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What are the necessary and sufficient conditions for deadlock?

Subject: Data Structures

Topic: Synchronization

Difficulty: Medium

1 Answer
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Solution:

What is Deadlock?

• It is a situation where a set of processes are blocked because each process is holding a resource, and waiting for another resource acquired by some other process, It's also known as deadlock.

• Example, We have two processes P1 and P2. Now, process P1 is holding the resource R1 and is waiting for the resource R2. At the same time, the process P2 is having the resource R2 and is waiting for the resource R1. So, the process P1 is waiting for process P2 to release its resource and at the same time, the process P2 is waiting for process P1 to release its resource.
• This leads to perform infinite waiting and no work is done here.

Necessary Conditions for Deadlock:

• There are four different conditions that for Deadlock.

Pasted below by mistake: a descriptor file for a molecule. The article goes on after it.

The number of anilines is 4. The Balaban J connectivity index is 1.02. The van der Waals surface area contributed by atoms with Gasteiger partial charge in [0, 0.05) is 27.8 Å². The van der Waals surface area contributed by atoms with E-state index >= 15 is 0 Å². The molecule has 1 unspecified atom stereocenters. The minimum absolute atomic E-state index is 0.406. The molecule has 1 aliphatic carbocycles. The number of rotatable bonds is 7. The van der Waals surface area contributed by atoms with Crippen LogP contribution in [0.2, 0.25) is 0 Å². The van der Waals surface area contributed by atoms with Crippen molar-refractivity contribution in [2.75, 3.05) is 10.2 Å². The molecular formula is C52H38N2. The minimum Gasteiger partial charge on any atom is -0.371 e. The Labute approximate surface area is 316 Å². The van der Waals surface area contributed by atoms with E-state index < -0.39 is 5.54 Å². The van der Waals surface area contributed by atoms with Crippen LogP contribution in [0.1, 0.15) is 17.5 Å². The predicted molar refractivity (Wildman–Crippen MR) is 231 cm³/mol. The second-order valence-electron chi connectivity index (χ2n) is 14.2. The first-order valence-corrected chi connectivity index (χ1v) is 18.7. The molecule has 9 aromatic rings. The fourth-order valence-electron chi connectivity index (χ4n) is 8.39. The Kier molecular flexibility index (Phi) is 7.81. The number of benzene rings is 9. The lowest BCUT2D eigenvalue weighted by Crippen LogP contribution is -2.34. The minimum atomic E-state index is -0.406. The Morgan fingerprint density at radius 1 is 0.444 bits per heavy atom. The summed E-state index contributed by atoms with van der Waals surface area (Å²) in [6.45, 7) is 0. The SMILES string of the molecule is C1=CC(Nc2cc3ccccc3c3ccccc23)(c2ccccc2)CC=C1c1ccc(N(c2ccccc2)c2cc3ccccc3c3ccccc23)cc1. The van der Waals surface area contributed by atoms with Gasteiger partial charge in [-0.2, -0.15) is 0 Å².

• 1) Mutual Exclusion.

• 2) Circular Wait.

• 3) Hold and Wait.

• 4) No preemption.

1) Mutual Exclusion:

• Mutual exclusion is a resource can be held by only one process at a given time.

• In this fig., if a process P1 is using some resource R at a particular instant of time, then some other process P2 can't hold or use the same resource R at that time.

• The process P2 can make a request for that resource R, but it can't use that resource simultaneously with process P1.

2) Circular Wait:

• When the first process is waiting for the resource held by the second process, the second process is waiting for the resource held by the third process, it's also known as circular wait condition.

• The last process is waiting for the resource held by the first process. So, every process is waiting for each other to release the resource and no one is releasing their own resource. Everyone is waiting here for getting the resource.

3) Hold and Wait:

• This process is currently holding at least one resource and requesting additional resources which are being held by other processes.

• Example, a process P1 can hold two resources R1 and R2 and at the same time, it can request some resource R3 that is currently held by process P2.

4) No preemption:

• Resources cannot be removed from the processes are used to completion or released voluntarily by the process holding it.

• This process P1 is using some resource R, then some other process P2 can't forcefully take that resource. so, then what's the need for various scheduling algorithm. The process P2 can request for the resource R and can wait for that resource to be freed by the process P1.

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